Many remodeling clients over age 55 have a medical condition that the project needs to accommodate or are anticipating old-age infirmities that they want to plan for. In these situations, contractors have advantages over occupational therapists or physical therapists. So says former contractor Louis Tenenbaum of Potomac, Md., who is now an aging in place consultant to families and organizations. "We're better listeners," he says of contractors. "We give people what they want ... but health therapists apply solutions." Tenenbaum says when selling or performing remodels for older clients, contractors can work from techniques they may already use.
Take baby steps. Contractors are used to coming back with ideas and then refining them. The 55-plus client likes that. Health decisions are foisted on them, but they prefer getting used to ideas. Often you can end up with larger, more meaningful projects.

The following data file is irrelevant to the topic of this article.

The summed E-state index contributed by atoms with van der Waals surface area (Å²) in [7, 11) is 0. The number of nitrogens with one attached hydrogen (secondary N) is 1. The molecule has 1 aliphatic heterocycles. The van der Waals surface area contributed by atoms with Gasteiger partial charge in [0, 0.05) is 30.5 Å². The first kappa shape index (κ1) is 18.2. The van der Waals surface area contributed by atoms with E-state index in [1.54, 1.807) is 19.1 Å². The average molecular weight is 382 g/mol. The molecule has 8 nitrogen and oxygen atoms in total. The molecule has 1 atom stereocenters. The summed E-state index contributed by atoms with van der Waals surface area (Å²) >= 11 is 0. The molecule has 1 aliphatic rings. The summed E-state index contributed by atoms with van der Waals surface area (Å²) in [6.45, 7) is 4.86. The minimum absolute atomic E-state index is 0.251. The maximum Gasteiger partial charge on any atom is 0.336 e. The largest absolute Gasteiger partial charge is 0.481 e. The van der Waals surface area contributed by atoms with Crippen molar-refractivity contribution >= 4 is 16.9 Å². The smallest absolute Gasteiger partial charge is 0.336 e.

Cater to second thoughts. These clients like to re-engage on incidental decisions because it confirms choices. Picking color palettes, for instance, helps to satisfy them. A health worker doesn't allow this interaction, but the contractor gains a second selling opportunity.
Be open to health-related upsells. If the project fills needs prompted by a disabling illness, these clients see how healthy, safe environments can be attractive. This gives opportunities, mid-project, to add features. Clients may add saunas at this stage, or lever door handles. When they see levers are easier to use in the new addition — why not elsewhere?
Include them in your marketing. You can piggyback on this client's "story" more than any other to establish your niche. "This client talks up a different story than the usual," Tenenbaum says. "They say, 'Look at this, isn't it beautiful? And we're going to stay here a long time. This gives us independence. Maybe our contractor can do this for you.'"